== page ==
Last time I wanted to emphasize the importance of carving out a niche. But how does all that theory apply to your business? Hopefully, part two will give some actionable ideas that you can implement right now.
So we left off asking the following question: “Are you providing VALUE to your customers with your offering?” The old thinking said that you were. But that was goods-dominated thinking that made this claim, because as you make something you are adding Value to it. So who decides what’s valuable? It’s not you, it’s the customer. It’s ALWAYS the customer who decides if something is valuable or not—and this is especially true in the context of where they are using it. This is service-dominated thinking.
Someone once drove this point home by giving me an example of a hot dog stand, asking what one would need to make it successful. Our workshop team came up with all sorts of responses such as superior positioning, better hotdog buns, great sauce, etc. But the correct answer was, “a ravenous crowd.” All those other things meant nothing without a hungry crowd of customers. That’s what context is all about.
So what creates value is the combination of the resources you put forward and the resources the customer has (knowledge, skill, knowing how to eat with chopsticks, etc) and then USING those resources in the correct CONTEXT. That brings you back to meeting the niche need, and that’s the job that the customer wants to see fulfilled? You succeed best when you add your capabilities and resources to those of your customers in order to co-create value.
Is your service delivery going to be perfect from day one? If it is, you’ve probably been missing the boat in terms of lost earnings. The best way to build your niche from scratch is to offer the minimum viable product you can to a limited number of customers. Learn from their feedback. You might be lucky enough to get feedback which will prompt you to redesign into an offering more in line with what people really want—not what you think they want. Use the profits from those few sales to refine your offering for 10 times as many people. Learn and refine again, and keep repeating this process.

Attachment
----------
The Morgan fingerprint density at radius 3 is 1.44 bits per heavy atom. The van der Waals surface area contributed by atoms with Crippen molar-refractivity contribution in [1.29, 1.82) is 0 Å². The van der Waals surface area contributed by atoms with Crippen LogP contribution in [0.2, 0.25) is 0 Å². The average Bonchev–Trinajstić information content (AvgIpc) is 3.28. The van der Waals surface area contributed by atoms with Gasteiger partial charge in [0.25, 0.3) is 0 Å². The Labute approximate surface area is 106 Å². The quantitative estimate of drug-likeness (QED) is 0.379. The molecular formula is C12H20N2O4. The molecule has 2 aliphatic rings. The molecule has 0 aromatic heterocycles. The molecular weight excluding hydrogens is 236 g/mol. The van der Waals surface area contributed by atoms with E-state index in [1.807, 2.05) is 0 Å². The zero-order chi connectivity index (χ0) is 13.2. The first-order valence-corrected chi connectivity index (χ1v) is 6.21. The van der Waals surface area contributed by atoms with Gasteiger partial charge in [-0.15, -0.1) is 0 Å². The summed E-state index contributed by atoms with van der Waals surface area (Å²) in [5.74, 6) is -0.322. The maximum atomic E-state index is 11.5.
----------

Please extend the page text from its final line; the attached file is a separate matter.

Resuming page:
The other aspect of this cycle that I really like is that each new offering is a breath of fresh air for your existing customers. It gives them renewed interest in spreading the word about your brand.
Competition among restaurants is fierce, and many turn little-to-no profit. In the city of Ubud alone, Trip Advisor ranks 279 restaurants—a number which is up from 259 in three months. The more successful ones are certainly those that have carved out a niche for themselves. But the MOST successful are those with a clear niche that is very focused on helping their customers meet a specific customer need. Their success is derived from performing that offering with service excellence.
Some use fine dining, some use entertainment, some use regional cuisine, some specialise in coffee, some in organic food and/or vegetarian, and some even have their own groupies. Customer needs in a restaurant are varied and staff at the very best restaurants can quickly recognize how the customer wants to make use of your resources; in their context and at that time.
People in a hurry have a totally different service need than those out to celebrate a birthday. On the other hand, a boisterous birthday celebration has a different customer set of needs than a romantic wedding anniversary. But whatever their current need is, your aim as the restaurant owner is to convert them into regulars who are happy to consider your place one of their top three.
CEO and Co-Founder
neXtep Business Builder Community Pte Ltd
Singapore ACRA Business Registration Number: 201424522Z
80 Kitchener Road #09-09/10 Singapore 208539